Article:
* If no salt is provided, a random salt and the default algorithm (currently SHA-512) will be used. See
     * {@link #crypt(String, String)} for details.
     *
     * @param keyBytes
     *            plaintext password
     * @param salt
     *            real salt value without prefix or "rounds=". The salt may be null,
     *            in which case a salt is generated for you using {@link ThreadLocalRandom};
     *            for more secure salts consider using {@link SecureRandom} to
     *            generate your own salts.
     * @return hash value
     * @throws IllegalArgumentException
     *             if the salt does not match the allowed pattern
     * @throws IllegalArgumentException
     *             when a {@link java.security.NoSuchAlgorithmException} is caught.
     */
    public static String crypt(final byte[] keyBytes, final String salt) {
        if (salt == null) {
            return Sha2Crypt.sha512Crypt(keyBytes);
        } else if (salt.startsWith(Sha2Crypt.SHA512_PREFIX)) {
            return Sha2Crypt.sha512Crypt(keyBytes, salt);
        } else if (salt.startsWith(Sha2Crypt.SHA256_PREFIX)) {
            return Sha2Crypt.sha256Crypt(keyBytes, salt);
        } else if (salt.startsWith(Md5Crypt.MD5_PREFIX)) {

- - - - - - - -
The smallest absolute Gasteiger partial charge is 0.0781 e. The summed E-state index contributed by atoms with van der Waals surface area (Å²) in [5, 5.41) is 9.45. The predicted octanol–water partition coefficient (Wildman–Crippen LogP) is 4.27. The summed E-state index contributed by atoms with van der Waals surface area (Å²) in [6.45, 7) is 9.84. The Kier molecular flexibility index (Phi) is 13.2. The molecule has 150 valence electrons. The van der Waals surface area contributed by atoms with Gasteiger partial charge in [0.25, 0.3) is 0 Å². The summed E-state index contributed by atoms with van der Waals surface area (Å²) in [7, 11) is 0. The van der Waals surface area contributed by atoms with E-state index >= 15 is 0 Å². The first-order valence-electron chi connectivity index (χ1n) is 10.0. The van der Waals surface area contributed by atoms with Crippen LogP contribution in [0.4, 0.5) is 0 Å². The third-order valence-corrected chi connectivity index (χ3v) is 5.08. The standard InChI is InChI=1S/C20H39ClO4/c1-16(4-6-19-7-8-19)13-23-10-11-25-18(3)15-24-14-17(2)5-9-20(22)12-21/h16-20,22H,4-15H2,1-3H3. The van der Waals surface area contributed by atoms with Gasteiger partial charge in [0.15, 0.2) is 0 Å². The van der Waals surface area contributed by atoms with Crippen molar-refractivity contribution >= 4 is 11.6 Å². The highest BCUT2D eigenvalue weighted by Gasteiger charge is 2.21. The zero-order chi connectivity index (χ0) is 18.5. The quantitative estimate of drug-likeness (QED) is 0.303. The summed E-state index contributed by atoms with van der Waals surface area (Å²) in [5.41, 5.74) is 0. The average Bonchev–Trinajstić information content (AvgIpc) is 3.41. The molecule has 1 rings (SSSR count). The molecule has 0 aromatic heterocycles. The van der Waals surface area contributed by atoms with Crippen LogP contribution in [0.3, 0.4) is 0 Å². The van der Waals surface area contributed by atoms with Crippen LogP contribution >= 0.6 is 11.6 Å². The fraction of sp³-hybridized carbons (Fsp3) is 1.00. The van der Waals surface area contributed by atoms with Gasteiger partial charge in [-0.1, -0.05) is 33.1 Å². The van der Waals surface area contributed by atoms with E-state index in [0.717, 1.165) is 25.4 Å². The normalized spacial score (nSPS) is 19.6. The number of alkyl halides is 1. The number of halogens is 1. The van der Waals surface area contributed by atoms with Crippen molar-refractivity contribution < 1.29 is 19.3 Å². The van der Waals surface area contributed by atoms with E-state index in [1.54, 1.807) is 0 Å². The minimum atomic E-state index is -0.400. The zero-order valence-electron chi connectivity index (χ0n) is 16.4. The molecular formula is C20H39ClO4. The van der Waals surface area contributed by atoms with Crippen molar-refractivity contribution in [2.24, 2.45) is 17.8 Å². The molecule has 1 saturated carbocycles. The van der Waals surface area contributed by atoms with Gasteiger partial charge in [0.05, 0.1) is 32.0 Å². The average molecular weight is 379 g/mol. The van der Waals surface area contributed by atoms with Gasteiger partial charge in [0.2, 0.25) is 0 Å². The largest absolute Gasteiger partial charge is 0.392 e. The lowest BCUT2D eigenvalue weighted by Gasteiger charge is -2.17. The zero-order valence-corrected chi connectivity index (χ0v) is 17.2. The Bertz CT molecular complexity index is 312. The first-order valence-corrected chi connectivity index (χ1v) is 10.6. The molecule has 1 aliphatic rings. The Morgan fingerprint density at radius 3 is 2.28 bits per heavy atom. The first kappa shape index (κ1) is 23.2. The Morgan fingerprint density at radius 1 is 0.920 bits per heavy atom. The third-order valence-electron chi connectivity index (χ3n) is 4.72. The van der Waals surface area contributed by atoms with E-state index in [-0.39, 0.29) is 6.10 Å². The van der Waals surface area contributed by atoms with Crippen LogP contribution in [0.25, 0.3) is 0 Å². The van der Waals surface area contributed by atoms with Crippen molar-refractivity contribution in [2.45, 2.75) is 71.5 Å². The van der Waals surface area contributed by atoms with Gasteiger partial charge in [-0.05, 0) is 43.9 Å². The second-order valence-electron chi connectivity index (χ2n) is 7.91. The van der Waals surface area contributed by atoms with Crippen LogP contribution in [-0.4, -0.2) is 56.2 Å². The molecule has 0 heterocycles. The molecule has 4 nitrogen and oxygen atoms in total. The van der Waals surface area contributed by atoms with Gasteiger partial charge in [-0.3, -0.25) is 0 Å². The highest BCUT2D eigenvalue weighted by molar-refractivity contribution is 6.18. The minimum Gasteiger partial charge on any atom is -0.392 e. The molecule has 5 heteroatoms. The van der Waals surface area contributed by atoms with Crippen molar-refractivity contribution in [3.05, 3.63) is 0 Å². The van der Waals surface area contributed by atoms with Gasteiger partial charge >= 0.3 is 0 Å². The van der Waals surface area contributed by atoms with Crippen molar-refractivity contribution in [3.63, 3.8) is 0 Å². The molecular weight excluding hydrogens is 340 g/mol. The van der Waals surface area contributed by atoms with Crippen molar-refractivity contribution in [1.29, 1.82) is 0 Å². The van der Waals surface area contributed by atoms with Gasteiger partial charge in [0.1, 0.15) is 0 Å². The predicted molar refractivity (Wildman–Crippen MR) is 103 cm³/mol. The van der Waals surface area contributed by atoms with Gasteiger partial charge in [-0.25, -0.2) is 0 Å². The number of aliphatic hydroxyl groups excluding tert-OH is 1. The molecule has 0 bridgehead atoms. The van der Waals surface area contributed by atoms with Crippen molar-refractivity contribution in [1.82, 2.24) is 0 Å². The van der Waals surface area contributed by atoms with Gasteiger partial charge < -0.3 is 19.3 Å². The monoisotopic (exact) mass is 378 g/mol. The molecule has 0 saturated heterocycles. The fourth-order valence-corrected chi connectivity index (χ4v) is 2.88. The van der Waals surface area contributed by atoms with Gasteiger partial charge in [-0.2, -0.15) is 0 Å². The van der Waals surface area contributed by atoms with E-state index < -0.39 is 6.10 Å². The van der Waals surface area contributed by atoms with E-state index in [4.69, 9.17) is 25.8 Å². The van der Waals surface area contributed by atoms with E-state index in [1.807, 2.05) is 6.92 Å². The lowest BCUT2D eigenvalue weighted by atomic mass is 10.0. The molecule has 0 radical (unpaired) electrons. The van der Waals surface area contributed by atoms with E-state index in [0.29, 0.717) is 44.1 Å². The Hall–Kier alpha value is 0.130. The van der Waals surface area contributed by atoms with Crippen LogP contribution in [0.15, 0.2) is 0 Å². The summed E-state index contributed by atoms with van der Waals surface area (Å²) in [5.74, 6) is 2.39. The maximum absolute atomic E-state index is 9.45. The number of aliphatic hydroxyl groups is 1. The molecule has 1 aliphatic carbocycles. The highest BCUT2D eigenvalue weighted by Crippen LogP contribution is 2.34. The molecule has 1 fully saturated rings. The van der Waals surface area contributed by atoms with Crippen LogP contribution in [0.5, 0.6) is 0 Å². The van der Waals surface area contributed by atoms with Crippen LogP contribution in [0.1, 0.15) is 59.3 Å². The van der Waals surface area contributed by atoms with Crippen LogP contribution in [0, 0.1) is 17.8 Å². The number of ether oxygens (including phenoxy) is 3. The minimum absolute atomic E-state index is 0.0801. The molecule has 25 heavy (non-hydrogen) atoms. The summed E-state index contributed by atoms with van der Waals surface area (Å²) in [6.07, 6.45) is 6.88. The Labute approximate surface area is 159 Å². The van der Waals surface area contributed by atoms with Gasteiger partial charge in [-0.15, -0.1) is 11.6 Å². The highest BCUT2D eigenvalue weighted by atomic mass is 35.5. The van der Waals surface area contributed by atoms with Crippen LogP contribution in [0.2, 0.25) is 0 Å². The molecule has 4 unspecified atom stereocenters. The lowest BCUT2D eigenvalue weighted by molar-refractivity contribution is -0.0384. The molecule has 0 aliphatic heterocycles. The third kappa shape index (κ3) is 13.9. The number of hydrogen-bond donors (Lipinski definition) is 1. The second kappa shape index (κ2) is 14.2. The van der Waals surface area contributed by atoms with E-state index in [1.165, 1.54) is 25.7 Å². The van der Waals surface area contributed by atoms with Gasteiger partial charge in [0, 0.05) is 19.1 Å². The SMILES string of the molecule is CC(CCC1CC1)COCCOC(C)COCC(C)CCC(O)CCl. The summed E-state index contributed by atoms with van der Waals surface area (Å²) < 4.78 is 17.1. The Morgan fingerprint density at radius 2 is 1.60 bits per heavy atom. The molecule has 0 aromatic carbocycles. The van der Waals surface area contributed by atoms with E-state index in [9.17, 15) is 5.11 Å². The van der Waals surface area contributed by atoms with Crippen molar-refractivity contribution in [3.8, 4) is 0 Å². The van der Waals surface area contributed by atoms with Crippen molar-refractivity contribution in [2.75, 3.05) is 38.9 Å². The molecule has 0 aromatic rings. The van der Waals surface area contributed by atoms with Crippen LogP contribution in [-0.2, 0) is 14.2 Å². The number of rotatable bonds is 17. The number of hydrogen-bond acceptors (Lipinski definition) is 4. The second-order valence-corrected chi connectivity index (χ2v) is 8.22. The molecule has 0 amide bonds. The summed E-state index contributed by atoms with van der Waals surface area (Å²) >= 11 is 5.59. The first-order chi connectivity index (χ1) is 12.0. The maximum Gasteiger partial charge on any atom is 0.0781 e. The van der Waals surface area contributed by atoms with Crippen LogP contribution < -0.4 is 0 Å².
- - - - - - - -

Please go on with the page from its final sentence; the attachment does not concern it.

return Md5Crypt.md5Crypt(keyBytes, salt);
        } else {
            return UnixCrypt.crypt(keyBytes, salt);
        }
    }

    /**
     * Calculates the digest using the strongest crypt(3) algorithm.
     * <p>
     * A random salt and the default algorithm (currently SHA-512) are used.
     * </p>
     * <p>
     * A salt is generated for you using {@link ThreadLocalRandom}; for more secure salts consider using
     * {@link SecureRandom} to generate your own salts and calling {@link #crypt(String, String)}.
     * </p>
     *
     * @see #crypt(String, String)
     * @param key
     *            plaintext password
     * @return hash value
     * @throws IllegalArgumentException
     *             when a {@link java.security.NoSuchAlgorithmException} is caught.
     */
    public static String crypt(final String key) {
        return crypt(key, null);
    }

    /**
     * Encrypts a password in a crypt(3) compatible way.
     * <p>
     * The exact algorithm depends on the format of the salt string:
     * <ul>
     * <li>SHA-512 salts start with {@code $6$} and are up to 16 chars long.
     * <li>SHA-256 salts start with {@code $5$} and are up to 16 chars long
     * <li>MD5 salts start with {@code $1$} and are up to 8 chars long
     * <li>DES, the traditional UnixCrypt algorithm is used with only 2 chars